In 1998, after the launch of “The O’Reilly Factor,” but before superstardom, he published a thriller called “Those Who Trespass,” which is his most ambitious and deeply felt piece of writing. “Those Who Trespass” is a revenge fantasy, and it displays extraordinarily violent impulses. A tall, b.s.-intolerant television journalist named Shannon Michaels, the “product of two Celtic parents,” is pushed out by Global News Network after an incident during the Falkland Islands War, and then by a local station, and he systematically murders the people who ruined his career. He starts with Ron Costello, the veteran correspondent who stole his Falkland story:The assailant’s right hand, now holding the oval base of the spoon, rocketed upward, jamming the stainless stem through the roof of Ron Costello’s mouth. The soft tissue gave way quickly and the steel penetrated the correspondent’s brain stem. Ron Costello was clinically dead in four seconds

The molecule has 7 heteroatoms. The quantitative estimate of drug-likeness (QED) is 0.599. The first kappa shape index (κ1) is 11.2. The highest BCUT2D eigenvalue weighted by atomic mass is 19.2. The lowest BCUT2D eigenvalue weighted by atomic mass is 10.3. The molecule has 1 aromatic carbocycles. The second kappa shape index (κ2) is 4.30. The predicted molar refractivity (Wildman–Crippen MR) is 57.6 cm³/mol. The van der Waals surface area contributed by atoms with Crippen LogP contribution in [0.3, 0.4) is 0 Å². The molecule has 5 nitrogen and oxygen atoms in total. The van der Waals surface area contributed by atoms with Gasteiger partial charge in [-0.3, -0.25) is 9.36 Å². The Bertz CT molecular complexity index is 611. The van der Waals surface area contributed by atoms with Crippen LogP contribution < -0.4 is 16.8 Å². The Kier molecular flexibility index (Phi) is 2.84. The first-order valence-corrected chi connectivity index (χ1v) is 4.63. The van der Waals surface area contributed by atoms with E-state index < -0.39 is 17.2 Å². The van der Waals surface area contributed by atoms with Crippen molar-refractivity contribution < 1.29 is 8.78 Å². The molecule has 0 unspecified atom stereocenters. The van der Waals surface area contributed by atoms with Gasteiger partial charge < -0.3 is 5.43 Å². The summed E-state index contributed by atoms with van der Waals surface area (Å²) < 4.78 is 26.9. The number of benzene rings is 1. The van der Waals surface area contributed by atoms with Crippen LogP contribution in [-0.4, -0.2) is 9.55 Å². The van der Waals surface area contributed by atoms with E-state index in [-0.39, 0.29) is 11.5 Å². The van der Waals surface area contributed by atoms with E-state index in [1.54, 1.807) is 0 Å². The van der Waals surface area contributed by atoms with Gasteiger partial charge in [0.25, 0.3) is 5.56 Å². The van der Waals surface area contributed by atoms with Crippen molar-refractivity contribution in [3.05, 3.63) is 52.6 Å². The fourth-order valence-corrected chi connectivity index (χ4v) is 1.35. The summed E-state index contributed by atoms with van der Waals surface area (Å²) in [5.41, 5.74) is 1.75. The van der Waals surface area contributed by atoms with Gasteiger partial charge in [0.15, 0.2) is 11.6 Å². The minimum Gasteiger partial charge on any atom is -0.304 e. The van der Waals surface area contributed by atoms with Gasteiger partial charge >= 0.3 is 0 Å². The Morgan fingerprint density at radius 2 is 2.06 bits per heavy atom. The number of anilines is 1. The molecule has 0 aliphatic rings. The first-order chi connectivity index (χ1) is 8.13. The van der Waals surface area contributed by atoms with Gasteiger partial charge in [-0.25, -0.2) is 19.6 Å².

Michaels stalks the woman who forced his resignation from the network and throws her off a balcony. He next murders a television research consultant who had advised the local station to dismiss him: he buries the guy in beach sand up to his neck and lets him slowly drown. Finally, during a break in the Radio and Television News Directors Association convention, he slits the throat of the station manager. O’Reilly describes each of these killings—the careful planning, the suffering of the victim, the act itself—in loving detail.
This is pretty much an autobiography of O'Reilly's career, except for the gory serial killings.
Gives some context to O'Reilly's regular threats against one things or another; his behavior towards Andrea Mackris; and his literal statements to Mackris that someday someone would essentially "snuff" Al Franken.
Eventually, Olbermann or someone will finally do that last piece that will make Falafel Bill crack, and crack but good. And when that crack up comes, you have to wonder when fantasy becomes reality.
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